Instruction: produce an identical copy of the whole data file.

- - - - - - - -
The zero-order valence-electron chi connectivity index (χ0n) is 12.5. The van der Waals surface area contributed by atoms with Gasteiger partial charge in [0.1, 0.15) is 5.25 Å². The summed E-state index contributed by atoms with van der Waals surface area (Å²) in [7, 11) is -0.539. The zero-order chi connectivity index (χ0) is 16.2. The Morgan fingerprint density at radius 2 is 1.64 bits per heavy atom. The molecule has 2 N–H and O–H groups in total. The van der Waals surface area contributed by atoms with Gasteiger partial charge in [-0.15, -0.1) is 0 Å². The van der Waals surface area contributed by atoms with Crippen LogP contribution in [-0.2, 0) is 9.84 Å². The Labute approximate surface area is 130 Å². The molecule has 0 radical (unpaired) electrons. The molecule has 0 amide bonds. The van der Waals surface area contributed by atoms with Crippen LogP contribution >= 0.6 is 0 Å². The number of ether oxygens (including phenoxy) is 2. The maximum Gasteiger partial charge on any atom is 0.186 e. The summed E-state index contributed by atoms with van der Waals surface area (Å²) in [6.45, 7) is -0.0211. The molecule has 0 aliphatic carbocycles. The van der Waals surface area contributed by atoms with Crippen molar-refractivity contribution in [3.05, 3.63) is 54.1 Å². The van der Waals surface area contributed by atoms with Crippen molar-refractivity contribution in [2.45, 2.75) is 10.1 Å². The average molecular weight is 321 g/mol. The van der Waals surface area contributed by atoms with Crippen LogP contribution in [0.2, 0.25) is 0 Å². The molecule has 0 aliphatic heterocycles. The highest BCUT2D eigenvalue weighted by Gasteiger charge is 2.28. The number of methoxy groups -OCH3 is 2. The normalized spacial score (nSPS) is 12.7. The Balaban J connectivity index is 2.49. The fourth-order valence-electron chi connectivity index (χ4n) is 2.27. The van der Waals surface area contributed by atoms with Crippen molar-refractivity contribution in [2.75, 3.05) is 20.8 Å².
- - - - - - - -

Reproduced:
The zero-order valence-electron chi connectivity index (χ0n) is 12.5. The van der Waals surface area contributed by atoms with Gasteiger partial charge in [0.1, 0.15) is 5.25 Å². The summed E-state index contributed by atoms with van der Waals surface area (Å²) in [7, 11) is -0.539. The zero-order chi connectivity index (χ0) is 16.2. The Morgan fingerprint density at radius 2 is 1.64 bits per heavy atom. The molecule has 2 N–H and O–H groups in total. The van der Waals surface area contributed by atoms with Gasteiger partial charge in [-0.15, -0.1) is 0 Å². The van der Waals surface area contributed by atoms with Crippen LogP contribution in [-0.2, 0) is 9.84 Å². The Labute approximate surface area is 130 Å². The molecule has 0 radical (unpaired) electrons. The molecule has 0 amide bonds. The van der Waals surface area contributed by atoms with Crippen LogP contribution >= 0.6 is 0 Å². The number of ether oxygens (including phenoxy) is 2. The maximum Gasteiger partial charge on any atom is 0.186 e. The summed E-state index contributed by atoms with van der Waals surface area (Å²) in [6.45, 7) is -0.0211. The molecule has 0 aliphatic carbocycles. The van der Waals surface area contributed by atoms with Crippen molar-refractivity contribution in [3.05, 3.63) is 54.1 Å². The van der Waals surface area contributed by atoms with Crippen molar-refractivity contribution in [2.45, 2.75) is 10.1 Å². The average molecular weight is 321 g/mol. The van der Waals surface area contributed by atoms with Crippen LogP contribution in [0.2, 0.25) is 0 Å². The molecule has 0 aliphatic heterocycles. The highest BCUT2D eigenvalue weighted by Gasteiger charge is 2.28. The number of methoxy groups -OCH3 is 2. The normalized spacial score (nSPS) is 12.7. The Balaban J connectivity index is 2.49. The fourth-order valence-electron chi connectivity index (χ4n) is 2.27. The van der Waals surface area contributed by atoms with Crippen molar-refractivity contribution in [2.75, 3.05) is 20.8 Å².